Good & Bad PR 4 minute read
Good PR of the week
The mark of a good PR stunt is one that everyone is either talking about or has heard of. As a PR person, you know something’s pretty awesome when you wish you’d had a similar idea for one of your clients.
When @JamieDMJ tweeted an apparently fake letter that looked like it was from webuyanycar.com, claiming the site had refused to buy a child’s toy car from him, it spread around Twitter quicker than you can say “I sniff a PR stunt“.
The tweet had an image of the letter attached, which read “After reviewing your request that we value your “Little Tikes car” and after viewing the attached photo, we’ve come to the conclusion that you sent your request to simply waste our time.” In the letter, that he apparently received from webuyanycar.com, Jamie also got his picture of the iconic red and yellow Little Tikes toy car back.
If it had been left at that, I would have maybe believed that this was just a guy having a bit of a laugh to himself. However, the hoax letter was retweeted more than 31,000 times. Call me a cynic, but it’s the next bit that makes me think webuyanycar.com was behind the whole thing from the very start. Cool things like this don’t “just happen”, except when animals photobomb or you find a tenner hanging out of a cash point.
Jamie Jones later tweeted “I’m being forced to admit that the letter was fake. We Buy Any Car will buy any car and whatever else their (sick) lawyers want me to say.” Was that just a way to make it look like he’d genuinely thought up the idea and letter himself?
The site responded to @JamieDMJ’s “hoax” letter by unveiling webuyanyTOYcar.com – a microsite – offering the first 100 Little Tike owners who visit local branches the chance to get rid of their models.
Webuyanycar.com offered £10 per Little Tike, giving the money to Brake (a road safety charity).
A spokesperson said: “We loved the hoax letter thought up by @JamieDMJ. It gave us a giggle and the engagement on Twitter has been great fun. However it highlighted the demand for us to buy ANY car. So we are offering an amnesty for all Little Tikes covered in cobwebs and gathering dust in garages up and down the country. We will buy the first 100 brought to us in full working condition, for the flat fee of £10 – with the money all going straight to charity.”
The site is now recruiting a junior vehicle purchaser to head up the new “Tike division“. This PR campaign has more layers than Inception.
Well done to Democracy PR for the idea, whether it was the whole thing from start to finish or just the microsite in response to the tweet. You did good.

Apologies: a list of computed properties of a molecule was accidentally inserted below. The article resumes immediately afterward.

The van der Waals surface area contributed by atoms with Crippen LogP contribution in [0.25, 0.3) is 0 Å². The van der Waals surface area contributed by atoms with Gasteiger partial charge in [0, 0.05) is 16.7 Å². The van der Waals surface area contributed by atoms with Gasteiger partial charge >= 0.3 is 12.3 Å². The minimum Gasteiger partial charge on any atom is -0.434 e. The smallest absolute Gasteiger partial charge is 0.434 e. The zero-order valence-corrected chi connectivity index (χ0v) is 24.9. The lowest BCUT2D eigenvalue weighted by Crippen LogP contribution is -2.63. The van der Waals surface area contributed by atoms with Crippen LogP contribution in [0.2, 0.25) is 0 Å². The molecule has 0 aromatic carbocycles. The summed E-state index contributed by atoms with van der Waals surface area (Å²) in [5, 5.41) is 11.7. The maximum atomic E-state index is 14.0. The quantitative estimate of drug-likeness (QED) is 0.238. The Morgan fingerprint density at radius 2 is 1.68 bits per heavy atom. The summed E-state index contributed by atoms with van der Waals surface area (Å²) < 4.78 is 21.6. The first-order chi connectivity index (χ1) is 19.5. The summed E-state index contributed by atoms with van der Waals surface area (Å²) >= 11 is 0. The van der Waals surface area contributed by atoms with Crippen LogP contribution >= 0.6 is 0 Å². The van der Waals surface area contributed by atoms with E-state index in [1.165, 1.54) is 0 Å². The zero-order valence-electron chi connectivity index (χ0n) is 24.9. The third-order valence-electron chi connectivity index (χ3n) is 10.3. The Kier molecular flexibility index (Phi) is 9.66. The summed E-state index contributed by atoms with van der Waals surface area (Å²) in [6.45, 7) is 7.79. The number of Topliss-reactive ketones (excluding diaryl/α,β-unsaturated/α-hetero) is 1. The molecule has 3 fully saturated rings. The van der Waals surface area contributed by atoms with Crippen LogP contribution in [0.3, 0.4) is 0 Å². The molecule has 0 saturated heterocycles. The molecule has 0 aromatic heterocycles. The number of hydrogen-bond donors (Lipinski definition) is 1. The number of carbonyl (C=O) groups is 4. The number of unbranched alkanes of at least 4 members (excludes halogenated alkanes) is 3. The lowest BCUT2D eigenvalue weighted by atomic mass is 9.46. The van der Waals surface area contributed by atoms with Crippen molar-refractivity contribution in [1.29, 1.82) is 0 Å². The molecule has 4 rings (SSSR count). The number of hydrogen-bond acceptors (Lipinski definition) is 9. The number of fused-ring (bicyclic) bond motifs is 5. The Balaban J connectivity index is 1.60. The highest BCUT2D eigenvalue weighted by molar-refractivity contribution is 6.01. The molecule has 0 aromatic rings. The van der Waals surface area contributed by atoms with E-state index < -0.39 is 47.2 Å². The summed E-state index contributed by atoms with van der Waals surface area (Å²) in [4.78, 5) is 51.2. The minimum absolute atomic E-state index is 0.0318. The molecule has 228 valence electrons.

Bad PR of the week
Within 24 hours of launching, the new Grand Theft Auto game, GTA V, had generated $496m of sales, smashing the first-day record set by Call of Duty: Black Ops II last November. It all sounded pretty peachy, with players looking forward to slicing and dicing some fictional drug dealers.
Being one of the most ambitious games to ever have launched, there were bound to be problems. The makers of the game, Rockstar, even warned that “plenty of issues are bound to occur” ahead of the launch, but that gamers didn’t seem to take that onboard.
The game’s online multiplayer mode was plagued with problems, with millions of gamers attempting to access the new version of the cult game on Tuesday. Server issues left gamers frustrated. There’s only so long those animated prostitutes will wait to be murdered, right? The game failed to load for some players, whilst others were repeatedly disconnected once they finally managed to log on online.
Even though Rockstar was probably prepared for this, it’s not ideal that such a successful launch has been tainted with problems. The UK developer set up a support site to offer users updates on the measures it was taking to fix the issues, saying “We apologise for any inconvenience, and thank you for your patience while we work to resolve this” and that it was “working around the clock to buy and add more servers” to support GTA V online.
One gamer even tweeted: “GTA V online was all I had to look forward to after my only friend in this world, Harry the hamster, passed away. Thanks for not making this easy.” OK, he didn’t really.
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